NOW that Bobby Coon knew what it was that had frightened him so, he felt no better than before. In fact, he felt worse. Before, he had imagined all sorts of dreadful things, but nothing that he had imagined was as bad as what he now knew to be a fact. His house, the big hollow chestnut-tree in which he had lived so long and in which he had gone to sleep so happily at the beginning of winter, was being cut down by Farmer Brown's boy and Farmer Brown himself, and Bowser the Hound was looking on. There was no other tree near enough to jump to. The only way out was down right where those keen axes were at work and where Bowser sat watching. What chance was there for him? None. Not the least chance in the world. At least, that is the way Bobby felt about it. That was because he didn't know Farmer Brown and Farmer Brown's boy.
You see, all this time that Bobby Coon had been having such a dreadful, such a very dreadful time, Farmer Brown and Farmer Brown's boy and Bowser the Hound had known nothing at all about it. Bobby Coon hadn't once entered the heads of any of them. None of them knew that the big chestnut-tree was Bobby's home. If Farmer Brown's boy had known it, I suspect that he would have found some good excuse for not cutting it. But he didn't, and so he swung his axe with a will, for he wanted to show his father that he could do a man's work.
Why were they cutting down that big chestnut-tree? Well, you see that tree was practically dead, so Farmer Brown had decided that it could be of use in no way now save as wood for the fires at home. If it were cut down, the young trees springing up around it would have a better chance to grow. It would be better to cut it now than to allow it to stand, growing weaker all the time, until at last it should fall in some great storm and perhaps break down some of the young trees about it.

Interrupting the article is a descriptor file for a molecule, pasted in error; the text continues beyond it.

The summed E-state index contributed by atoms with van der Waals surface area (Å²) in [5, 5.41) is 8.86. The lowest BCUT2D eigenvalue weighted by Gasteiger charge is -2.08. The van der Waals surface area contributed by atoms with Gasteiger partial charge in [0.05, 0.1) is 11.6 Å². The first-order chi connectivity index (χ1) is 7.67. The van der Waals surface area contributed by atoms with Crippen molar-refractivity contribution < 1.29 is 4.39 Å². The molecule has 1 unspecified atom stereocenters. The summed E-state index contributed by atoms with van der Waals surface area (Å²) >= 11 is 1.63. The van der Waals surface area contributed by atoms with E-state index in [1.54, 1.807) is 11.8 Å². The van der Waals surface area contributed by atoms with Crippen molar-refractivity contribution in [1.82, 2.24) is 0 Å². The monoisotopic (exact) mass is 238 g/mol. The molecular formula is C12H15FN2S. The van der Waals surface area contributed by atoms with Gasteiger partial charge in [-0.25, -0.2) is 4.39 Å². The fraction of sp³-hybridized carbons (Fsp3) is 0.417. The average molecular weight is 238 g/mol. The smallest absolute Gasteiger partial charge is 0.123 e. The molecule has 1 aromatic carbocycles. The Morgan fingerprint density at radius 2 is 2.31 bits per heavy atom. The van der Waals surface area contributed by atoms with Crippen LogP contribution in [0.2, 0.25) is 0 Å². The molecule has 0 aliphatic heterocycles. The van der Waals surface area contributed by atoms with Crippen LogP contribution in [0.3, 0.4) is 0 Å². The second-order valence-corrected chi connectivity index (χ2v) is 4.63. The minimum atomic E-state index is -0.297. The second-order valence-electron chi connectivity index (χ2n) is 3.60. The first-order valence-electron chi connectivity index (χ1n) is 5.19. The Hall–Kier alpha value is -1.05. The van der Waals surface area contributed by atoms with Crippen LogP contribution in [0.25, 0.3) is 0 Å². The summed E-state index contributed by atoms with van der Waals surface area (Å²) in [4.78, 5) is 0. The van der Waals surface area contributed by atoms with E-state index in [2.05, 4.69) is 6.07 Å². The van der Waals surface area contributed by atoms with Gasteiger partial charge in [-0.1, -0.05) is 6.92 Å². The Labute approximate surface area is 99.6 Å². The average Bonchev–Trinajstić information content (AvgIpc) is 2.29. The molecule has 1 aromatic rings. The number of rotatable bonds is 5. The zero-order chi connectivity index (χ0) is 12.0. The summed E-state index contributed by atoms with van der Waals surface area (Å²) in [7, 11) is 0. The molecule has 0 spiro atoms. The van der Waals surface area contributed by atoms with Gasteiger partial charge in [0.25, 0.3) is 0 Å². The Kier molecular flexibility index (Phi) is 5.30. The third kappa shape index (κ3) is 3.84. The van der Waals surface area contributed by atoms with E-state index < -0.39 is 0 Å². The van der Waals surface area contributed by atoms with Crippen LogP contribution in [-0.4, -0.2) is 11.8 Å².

Now if Bobby Coon had known Farmer Brown and Farmer Brown's boy as Tommy Tit the Chickadee knew them, and as Happy Jack Squirrel knew them, and as some others knew them, he would have climbed right straight down that tree without the teeniest, weeniest bit of fear of them. He would have known that he was perfectly safe. But he didn't know them, and so he felt both helpless and hopeless, and this is a very dreadful feeling indeed.
For a little while he peeped out of his doorway, watching the keen axes and the flying yellow chips. Then he crept miserably back to bed to wait for the worst. He just didn't know what else to do. By and by there was a dreadful crack, and another and another. Farmer Brown shouted. So did Farmer Brown's boy. Bowser the Hound barked excitedly. Slowly the big tree began to lean over. Then it moved faster and faster, and Bobby Coon felt giddy and sick. He felt very sick indeed. Then, with a frightful crash, the tree struck the ground, and for a few minutes Bobby didn't know anything at all. No, Sir, he didn't know a single thing. You see, when the tree hit the ground, Bobby was thrown against the side of his house so hard that all the wind was knocked from his body, and all his senses were knocked from his head. When after a little they returned to him, Bobby discovered that the tree had fallen in such a way that the hole which had been his doorway was partly closed. He was a prisoner in his own house.
He didn't mind this so much as you might expect. He began to hope ever so little. He began to hope that Farmer Brown and his boy wouldn't find that hollow and after awhile they would go away. And then Bowser the Hound upset all hope. He came over to the fallen tree and began to sniff along the trunk. When he reached the partly closed hole which was Bobby's doorway, he began to whine and bark excitedly. He would stick his nose in as far as he could, sniff, then lift his head and bark.
After that he would scratch frantically at the hole.
"Hello!" exclaimed Farmer Brown's boy, "Bowser has found some one at home! I wonder who it can be."